Saidjah had never learned to pray, and it would have been a pity to teach him: a more devout prayer and a more fervent expression of gratitude than his would have been impossible. He would not to go Badoer: actually to see her again was not so wonderful as to await her coming. He sat down at the foot of the Ketapan, and his eyes wandered over the landscape. Nature smiled at him, and seemed to welcome him like a mother.
Saidjah was overjoyed at seeing again so many spots that reminded him of his earlier life. Though his eyes and thoughts wandered, his longing always reverted to the path which leads from Badoer to the Ketapan tree. His senses were wholly alive to Adinda.
He saw the abyss to the left, where the earth was yellow, the spot where once a young buffalo had sunk down to the depths: they had all descended there with strong rattan cords, and Adinda`s father had been the bravest of the rescue party.
More fragile than Adinda
Who would now be living in her father`s house? Then he thought of his childhood, and his mother, and how the buffalo had saved him from the tiger, of what would have become of Adinda if the buffalo had not been so faithful. He watched the sinking of the stars, and as each disappeared, he calculated how much nearer he was to Adinda. For she would certainly come at the first beam—at daybreak she would be there. Why had she not come the day before?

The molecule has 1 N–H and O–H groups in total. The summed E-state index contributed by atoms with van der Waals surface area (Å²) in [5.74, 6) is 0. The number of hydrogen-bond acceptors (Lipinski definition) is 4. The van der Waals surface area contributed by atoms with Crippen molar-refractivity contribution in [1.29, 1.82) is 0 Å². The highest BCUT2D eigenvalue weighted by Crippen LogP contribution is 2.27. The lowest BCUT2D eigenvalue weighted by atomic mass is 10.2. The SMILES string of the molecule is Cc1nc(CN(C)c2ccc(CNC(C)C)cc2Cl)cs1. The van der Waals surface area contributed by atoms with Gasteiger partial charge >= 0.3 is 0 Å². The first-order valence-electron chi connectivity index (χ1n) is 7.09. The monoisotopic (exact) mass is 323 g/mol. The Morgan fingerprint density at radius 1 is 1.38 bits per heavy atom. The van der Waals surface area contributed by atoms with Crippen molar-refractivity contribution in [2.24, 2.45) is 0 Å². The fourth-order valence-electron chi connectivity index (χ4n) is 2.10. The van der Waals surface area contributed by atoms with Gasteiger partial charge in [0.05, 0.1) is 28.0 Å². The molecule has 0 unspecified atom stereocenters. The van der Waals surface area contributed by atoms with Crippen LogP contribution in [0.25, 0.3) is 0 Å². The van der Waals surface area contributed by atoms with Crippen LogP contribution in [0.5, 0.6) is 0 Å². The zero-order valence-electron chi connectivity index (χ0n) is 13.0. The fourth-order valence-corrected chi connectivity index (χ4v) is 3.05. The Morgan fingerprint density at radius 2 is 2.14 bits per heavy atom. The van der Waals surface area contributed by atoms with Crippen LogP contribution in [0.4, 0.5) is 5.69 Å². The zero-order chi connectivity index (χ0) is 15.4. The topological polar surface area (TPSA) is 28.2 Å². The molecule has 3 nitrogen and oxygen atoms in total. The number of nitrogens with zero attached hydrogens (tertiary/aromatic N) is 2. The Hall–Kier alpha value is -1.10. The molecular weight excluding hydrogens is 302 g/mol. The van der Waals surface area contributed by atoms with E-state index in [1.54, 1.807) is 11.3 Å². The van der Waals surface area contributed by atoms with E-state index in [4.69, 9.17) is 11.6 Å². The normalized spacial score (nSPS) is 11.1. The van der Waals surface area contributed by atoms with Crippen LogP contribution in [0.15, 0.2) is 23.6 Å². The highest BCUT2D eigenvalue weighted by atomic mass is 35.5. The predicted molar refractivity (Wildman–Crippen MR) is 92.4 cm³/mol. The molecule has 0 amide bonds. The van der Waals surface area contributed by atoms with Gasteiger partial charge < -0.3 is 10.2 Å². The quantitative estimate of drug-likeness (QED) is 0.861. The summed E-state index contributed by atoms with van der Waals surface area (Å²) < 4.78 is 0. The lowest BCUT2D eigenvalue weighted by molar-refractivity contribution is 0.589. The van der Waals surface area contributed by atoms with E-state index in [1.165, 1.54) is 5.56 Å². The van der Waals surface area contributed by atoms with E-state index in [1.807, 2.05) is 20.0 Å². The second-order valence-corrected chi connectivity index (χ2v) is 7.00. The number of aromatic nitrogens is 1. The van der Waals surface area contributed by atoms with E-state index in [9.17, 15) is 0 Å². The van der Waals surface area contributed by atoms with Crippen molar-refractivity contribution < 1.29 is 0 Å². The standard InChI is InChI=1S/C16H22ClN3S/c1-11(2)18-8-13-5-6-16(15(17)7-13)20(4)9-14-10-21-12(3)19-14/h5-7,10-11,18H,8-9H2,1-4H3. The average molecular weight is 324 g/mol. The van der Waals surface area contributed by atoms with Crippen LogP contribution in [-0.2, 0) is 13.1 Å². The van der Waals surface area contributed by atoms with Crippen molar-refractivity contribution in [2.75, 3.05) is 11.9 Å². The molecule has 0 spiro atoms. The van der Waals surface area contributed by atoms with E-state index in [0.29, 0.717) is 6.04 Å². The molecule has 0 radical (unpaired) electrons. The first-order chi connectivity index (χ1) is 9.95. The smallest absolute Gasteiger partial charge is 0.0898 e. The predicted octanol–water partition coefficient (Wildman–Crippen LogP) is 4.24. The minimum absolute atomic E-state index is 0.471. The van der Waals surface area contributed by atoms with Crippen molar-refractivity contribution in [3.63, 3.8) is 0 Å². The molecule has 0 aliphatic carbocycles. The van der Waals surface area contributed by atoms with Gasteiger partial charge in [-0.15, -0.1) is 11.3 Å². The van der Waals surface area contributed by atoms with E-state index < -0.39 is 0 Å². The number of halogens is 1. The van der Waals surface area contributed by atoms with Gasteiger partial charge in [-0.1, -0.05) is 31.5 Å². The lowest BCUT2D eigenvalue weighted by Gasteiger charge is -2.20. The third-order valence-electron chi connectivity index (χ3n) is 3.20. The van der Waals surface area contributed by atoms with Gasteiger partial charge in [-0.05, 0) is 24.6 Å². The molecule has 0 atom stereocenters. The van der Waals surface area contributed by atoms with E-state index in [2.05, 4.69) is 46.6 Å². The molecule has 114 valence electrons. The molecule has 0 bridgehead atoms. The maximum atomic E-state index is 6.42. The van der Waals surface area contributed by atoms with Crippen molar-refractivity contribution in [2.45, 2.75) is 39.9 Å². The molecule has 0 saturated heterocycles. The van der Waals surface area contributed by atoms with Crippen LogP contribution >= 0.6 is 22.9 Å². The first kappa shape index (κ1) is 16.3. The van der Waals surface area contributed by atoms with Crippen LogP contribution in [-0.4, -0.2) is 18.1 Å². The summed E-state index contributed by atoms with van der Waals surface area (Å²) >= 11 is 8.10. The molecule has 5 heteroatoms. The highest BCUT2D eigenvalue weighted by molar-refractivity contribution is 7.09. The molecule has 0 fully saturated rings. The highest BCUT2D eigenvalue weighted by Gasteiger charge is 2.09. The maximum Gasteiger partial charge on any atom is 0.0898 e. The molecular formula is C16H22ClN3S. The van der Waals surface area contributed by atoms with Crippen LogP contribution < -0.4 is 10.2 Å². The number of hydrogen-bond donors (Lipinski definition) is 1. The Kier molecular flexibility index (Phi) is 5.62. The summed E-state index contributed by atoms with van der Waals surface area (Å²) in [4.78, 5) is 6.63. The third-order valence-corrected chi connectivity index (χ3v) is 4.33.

He was hurt that she had not anticipated the supreme moment that had lighted his soul for three years with indescribable brightness; unjust as he was in his selfishness, it seemed to him that Adinda ought to have been waiting for him. He complained unjustly, for the sun had not yet risen. But the stars were growing pale, and strange colors floated over the mountain tops, which appeared darker as they contrasted sharply with places elsewhere illuminated.
Here and there something glowed in the east—arrows of gold and